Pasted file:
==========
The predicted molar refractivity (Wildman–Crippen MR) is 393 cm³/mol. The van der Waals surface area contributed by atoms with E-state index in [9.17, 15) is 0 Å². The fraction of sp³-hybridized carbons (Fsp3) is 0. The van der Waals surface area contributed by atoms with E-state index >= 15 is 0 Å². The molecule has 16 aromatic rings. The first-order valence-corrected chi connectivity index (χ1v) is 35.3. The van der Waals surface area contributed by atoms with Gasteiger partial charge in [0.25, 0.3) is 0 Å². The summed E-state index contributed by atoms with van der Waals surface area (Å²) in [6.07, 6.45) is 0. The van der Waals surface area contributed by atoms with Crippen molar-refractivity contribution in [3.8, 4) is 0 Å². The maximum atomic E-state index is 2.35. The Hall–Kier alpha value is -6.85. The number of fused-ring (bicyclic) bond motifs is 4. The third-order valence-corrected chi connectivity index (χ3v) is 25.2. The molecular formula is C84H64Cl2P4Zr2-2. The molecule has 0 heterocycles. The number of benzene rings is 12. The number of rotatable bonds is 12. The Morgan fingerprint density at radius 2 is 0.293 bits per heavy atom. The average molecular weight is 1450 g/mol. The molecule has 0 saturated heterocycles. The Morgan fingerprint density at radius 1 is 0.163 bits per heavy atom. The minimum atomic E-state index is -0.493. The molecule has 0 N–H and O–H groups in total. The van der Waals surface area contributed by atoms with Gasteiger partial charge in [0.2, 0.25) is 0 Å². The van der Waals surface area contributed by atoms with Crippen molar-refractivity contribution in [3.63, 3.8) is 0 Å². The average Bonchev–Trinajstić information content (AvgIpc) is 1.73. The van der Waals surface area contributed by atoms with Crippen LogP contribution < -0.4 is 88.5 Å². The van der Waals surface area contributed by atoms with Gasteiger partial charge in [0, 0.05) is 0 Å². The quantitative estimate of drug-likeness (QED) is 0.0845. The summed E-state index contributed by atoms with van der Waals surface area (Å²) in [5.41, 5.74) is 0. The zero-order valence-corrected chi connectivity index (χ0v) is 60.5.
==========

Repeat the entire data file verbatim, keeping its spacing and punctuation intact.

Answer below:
The predicted molar refractivity (Wildman–Crippen MR) is 393 cm³/mol. The van der Waals surface area contributed by atoms with E-state index in [9.17, 15) is 0 Å². The fraction of sp³-hybridized carbons (Fsp3) is 0. The van der Waals surface area contributed by atoms with E-state index >= 15 is 0 Å². The molecule has 16 aromatic rings. The first-order valence-corrected chi connectivity index (χ1v) is 35.3. The van der Waals surface area contributed by atoms with Gasteiger partial charge in [0.25, 0.3) is 0 Å². The summed E-state index contributed by atoms with van der Waals surface area (Å²) in [6.07, 6.45) is 0. The van der Waals surface area contributed by atoms with Crippen molar-refractivity contribution in [3.8, 4) is 0 Å². The maximum atomic E-state index is 2.35. The Hall–Kier alpha value is -6.85. The number of fused-ring (bicyclic) bond motifs is 4. The third-order valence-corrected chi connectivity index (χ3v) is 25.2. The molecular formula is C84H64Cl2P4Zr2-2. The molecule has 0 heterocycles. The number of benzene rings is 12. The number of rotatable bonds is 12. The Morgan fingerprint density at radius 2 is 0.293 bits per heavy atom. The average molecular weight is 1450 g/mol. The molecule has 0 saturated heterocycles. The Morgan fingerprint density at radius 1 is 0.163 bits per heavy atom. The minimum atomic E-state index is -0.493. The molecule has 0 N–H and O–H groups in total. The van der Waals surface area contributed by atoms with Gasteiger partial charge in [0.2, 0.25) is 0 Å². The van der Waals surface area contributed by atoms with Crippen molar-refractivity contribution in [3.63, 3.8) is 0 Å². The average Bonchev–Trinajstić information content (AvgIpc) is 1.73. The van der Waals surface area contributed by atoms with Crippen LogP contribution < -0.4 is 88.5 Å². The van der Waals surface area contributed by atoms with Gasteiger partial charge in [0, 0.05) is 0 Å². The quantitative estimate of drug-likeness (QED) is 0.0845. The summed E-state index contributed by atoms with van der Waals surface area (Å²) in [5.41, 5.74) is 0. The zero-order valence-corrected chi connectivity index (χ0v) is 60.5.